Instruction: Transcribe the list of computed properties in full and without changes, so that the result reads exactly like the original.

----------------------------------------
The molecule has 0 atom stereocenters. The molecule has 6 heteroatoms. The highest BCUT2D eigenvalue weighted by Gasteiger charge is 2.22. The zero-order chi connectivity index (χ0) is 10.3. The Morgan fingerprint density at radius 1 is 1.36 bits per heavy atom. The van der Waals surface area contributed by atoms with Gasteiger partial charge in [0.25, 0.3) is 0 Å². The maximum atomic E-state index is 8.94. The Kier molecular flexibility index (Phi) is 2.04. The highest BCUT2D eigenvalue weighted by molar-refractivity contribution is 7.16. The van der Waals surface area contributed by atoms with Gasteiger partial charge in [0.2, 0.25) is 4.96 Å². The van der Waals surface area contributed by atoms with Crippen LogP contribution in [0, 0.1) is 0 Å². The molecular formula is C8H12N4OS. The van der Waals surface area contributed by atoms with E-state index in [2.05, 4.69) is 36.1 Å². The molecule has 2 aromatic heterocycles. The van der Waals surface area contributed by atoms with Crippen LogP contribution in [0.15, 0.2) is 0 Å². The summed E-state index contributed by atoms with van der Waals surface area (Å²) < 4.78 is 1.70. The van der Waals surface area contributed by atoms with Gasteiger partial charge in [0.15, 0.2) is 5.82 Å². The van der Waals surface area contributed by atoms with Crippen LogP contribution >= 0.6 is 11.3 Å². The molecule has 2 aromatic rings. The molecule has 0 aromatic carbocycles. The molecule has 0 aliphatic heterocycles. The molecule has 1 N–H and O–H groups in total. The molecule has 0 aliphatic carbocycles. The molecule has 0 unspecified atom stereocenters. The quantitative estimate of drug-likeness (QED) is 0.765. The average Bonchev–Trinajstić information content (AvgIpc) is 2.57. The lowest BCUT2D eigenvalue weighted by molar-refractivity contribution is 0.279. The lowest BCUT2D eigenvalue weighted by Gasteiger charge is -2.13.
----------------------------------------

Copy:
The molecule has 0 atom stereocenters. The molecule has 6 heteroatoms. The highest BCUT2D eigenvalue weighted by Gasteiger charge is 2.22. The zero-order chi connectivity index (χ0) is 10.3. The Morgan fingerprint density at radius 1 is 1.36 bits per heavy atom. The van der Waals surface area contributed by atoms with Gasteiger partial charge in [0.25, 0.3) is 0 Å². The maximum atomic E-state index is 8.94. The Kier molecular flexibility index (Phi) is 2.04. The highest BCUT2D eigenvalue weighted by molar-refractivity contribution is 7.16. The van der Waals surface area contributed by atoms with Gasteiger partial charge in [0.2, 0.25) is 4.96 Å². The van der Waals surface area contributed by atoms with Crippen LogP contribution in [0, 0.1) is 0 Å². The molecular formula is C8H12N4OS. The van der Waals surface area contributed by atoms with E-state index in [2.05, 4.69) is 36.1 Å². The molecule has 2 aromatic heterocycles. The van der Waals surface area contributed by atoms with Crippen LogP contribution in [0.15, 0.2) is 0 Å². The summed E-state index contributed by atoms with van der Waals surface area (Å²) < 4.78 is 1.70. The van der Waals surface area contributed by atoms with Gasteiger partial charge in [0.15, 0.2) is 5.82 Å². The van der Waals surface area contributed by atoms with Crippen LogP contribution >= 0.6 is 11.3 Å². The molecule has 2 aromatic rings. The molecule has 0 aromatic carbocycles. The molecule has 0 aliphatic heterocycles. The molecule has 1 N–H and O–H groups in total. The molecule has 0 aliphatic carbocycles. The molecule has 0 unspecified atom stereocenters. The quantitative estimate of drug-likeness (QED) is 0.765. The average Bonchev–Trinajstić information content (AvgIpc) is 2.57. The lowest BCUT2D eigenvalue weighted by molar-refractivity contribution is 0.279. The lowest BCUT2D eigenvalue weighted by Gasteiger charge is -2.13.